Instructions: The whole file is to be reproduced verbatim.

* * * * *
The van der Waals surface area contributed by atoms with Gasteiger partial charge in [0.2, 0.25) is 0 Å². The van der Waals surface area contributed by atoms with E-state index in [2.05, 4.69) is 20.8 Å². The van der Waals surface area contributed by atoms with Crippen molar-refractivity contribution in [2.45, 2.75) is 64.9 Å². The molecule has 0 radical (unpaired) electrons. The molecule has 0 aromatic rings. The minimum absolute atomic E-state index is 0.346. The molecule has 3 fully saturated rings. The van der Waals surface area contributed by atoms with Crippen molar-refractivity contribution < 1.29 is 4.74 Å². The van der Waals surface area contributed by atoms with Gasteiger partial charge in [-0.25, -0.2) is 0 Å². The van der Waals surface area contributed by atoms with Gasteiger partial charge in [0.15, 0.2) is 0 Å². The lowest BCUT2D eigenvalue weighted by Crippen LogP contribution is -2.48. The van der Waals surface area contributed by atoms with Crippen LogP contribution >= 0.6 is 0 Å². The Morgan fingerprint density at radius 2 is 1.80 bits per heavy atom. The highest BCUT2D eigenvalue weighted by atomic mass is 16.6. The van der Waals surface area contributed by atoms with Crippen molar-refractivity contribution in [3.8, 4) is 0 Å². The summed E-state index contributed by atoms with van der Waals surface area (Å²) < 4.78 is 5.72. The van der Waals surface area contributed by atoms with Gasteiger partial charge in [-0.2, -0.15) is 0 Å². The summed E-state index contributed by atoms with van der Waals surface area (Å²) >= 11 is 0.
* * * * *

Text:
The van der Waals surface area contributed by atoms with Gasteiger partial charge in [0.2, 0.25) is 0 Å². The van der Waals surface area contributed by atoms with E-state index in [2.05, 4.69) is 20.8 Å². The van der Waals surface area contributed by atoms with Crippen molar-refractivity contribution in [2.45, 2.75) is 64.9 Å². The molecule has 0 radical (unpaired) electrons. The molecule has 0 aromatic rings. The minimum absolute atomic E-state index is 0.346. The molecule has 3 fully saturated rings. The van der Waals surface area contributed by atoms with Crippen molar-refractivity contribution < 1.29 is 4.74 Å². The van der Waals surface area contributed by atoms with Gasteiger partial charge in [-0.25, -0.2) is 0 Å². The van der Waals surface area contributed by atoms with Gasteiger partial charge in [0.15, 0.2) is 0 Å². The lowest BCUT2D eigenvalue weighted by Crippen LogP contribution is -2.48. The van der Waals surface area contributed by atoms with Crippen LogP contribution >= 0.6 is 0 Å². The Morgan fingerprint density at radius 2 is 1.80 bits per heavy atom. The highest BCUT2D eigenvalue weighted by atomic mass is 16.6. The van der Waals surface area contributed by atoms with Crippen molar-refractivity contribution in [3.8, 4) is 0 Å². The summed E-state index contributed by atoms with van der Waals surface area (Å²) < 4.78 is 5.72. The van der Waals surface area contributed by atoms with Gasteiger partial charge in [-0.2, -0.15) is 0 Å². The summed E-state index contributed by atoms with van der Waals surface area (Å²) >= 11 is 0.